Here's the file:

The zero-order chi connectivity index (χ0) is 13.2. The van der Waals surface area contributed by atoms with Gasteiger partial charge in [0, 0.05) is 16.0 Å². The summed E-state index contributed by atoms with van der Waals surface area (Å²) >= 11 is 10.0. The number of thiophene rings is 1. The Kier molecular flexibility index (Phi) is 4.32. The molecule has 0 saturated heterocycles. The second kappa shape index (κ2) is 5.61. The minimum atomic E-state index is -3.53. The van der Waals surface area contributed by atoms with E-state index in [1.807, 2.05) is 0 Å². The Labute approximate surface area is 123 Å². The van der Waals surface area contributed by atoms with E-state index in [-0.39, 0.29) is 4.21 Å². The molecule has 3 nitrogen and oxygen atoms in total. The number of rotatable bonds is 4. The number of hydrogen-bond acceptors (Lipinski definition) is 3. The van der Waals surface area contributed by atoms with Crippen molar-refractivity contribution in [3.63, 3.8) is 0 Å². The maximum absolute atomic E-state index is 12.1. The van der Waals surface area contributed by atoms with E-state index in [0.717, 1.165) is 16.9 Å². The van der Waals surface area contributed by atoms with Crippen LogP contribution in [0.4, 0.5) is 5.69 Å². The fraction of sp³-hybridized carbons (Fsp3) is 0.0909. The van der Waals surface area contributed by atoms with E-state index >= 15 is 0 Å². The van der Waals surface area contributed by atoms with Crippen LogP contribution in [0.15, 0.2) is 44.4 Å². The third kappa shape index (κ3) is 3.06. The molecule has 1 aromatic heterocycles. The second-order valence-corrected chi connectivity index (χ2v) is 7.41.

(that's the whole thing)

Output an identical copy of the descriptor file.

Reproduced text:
The zero-order chi connectivity index (χ0) is 13.2. The van der Waals surface area contributed by atoms with Gasteiger partial charge in [0, 0.05) is 16.0 Å². The summed E-state index contributed by atoms with van der Waals surface area (Å²) >= 11 is 10.0. The number of thiophene rings is 1. The Kier molecular flexibility index (Phi) is 4.32. The molecule has 0 saturated heterocycles. The second kappa shape index (κ2) is 5.61. The minimum atomic E-state index is -3.53. The van der Waals surface area contributed by atoms with E-state index in [1.807, 2.05) is 0 Å². The Labute approximate surface area is 123 Å². The van der Waals surface area contributed by atoms with E-state index in [-0.39, 0.29) is 4.21 Å². The molecule has 3 nitrogen and oxygen atoms in total. The number of rotatable bonds is 4. The number of hydrogen-bond acceptors (Lipinski definition) is 3. The van der Waals surface area contributed by atoms with Crippen molar-refractivity contribution in [3.63, 3.8) is 0 Å². The maximum absolute atomic E-state index is 12.1. The van der Waals surface area contributed by atoms with E-state index in [0.717, 1.165) is 16.9 Å². The van der Waals surface area contributed by atoms with Crippen LogP contribution in [0.4, 0.5) is 5.69 Å². The fraction of sp³-hybridized carbons (Fsp3) is 0.0909. The van der Waals surface area contributed by atoms with E-state index >= 15 is 0 Å². The van der Waals surface area contributed by atoms with Crippen LogP contribution in [0.15, 0.2) is 44.4 Å². The third kappa shape index (κ3) is 3.06. The molecule has 1 aromatic heterocycles. The second-order valence-corrected chi connectivity index (χ2v) is 7.41.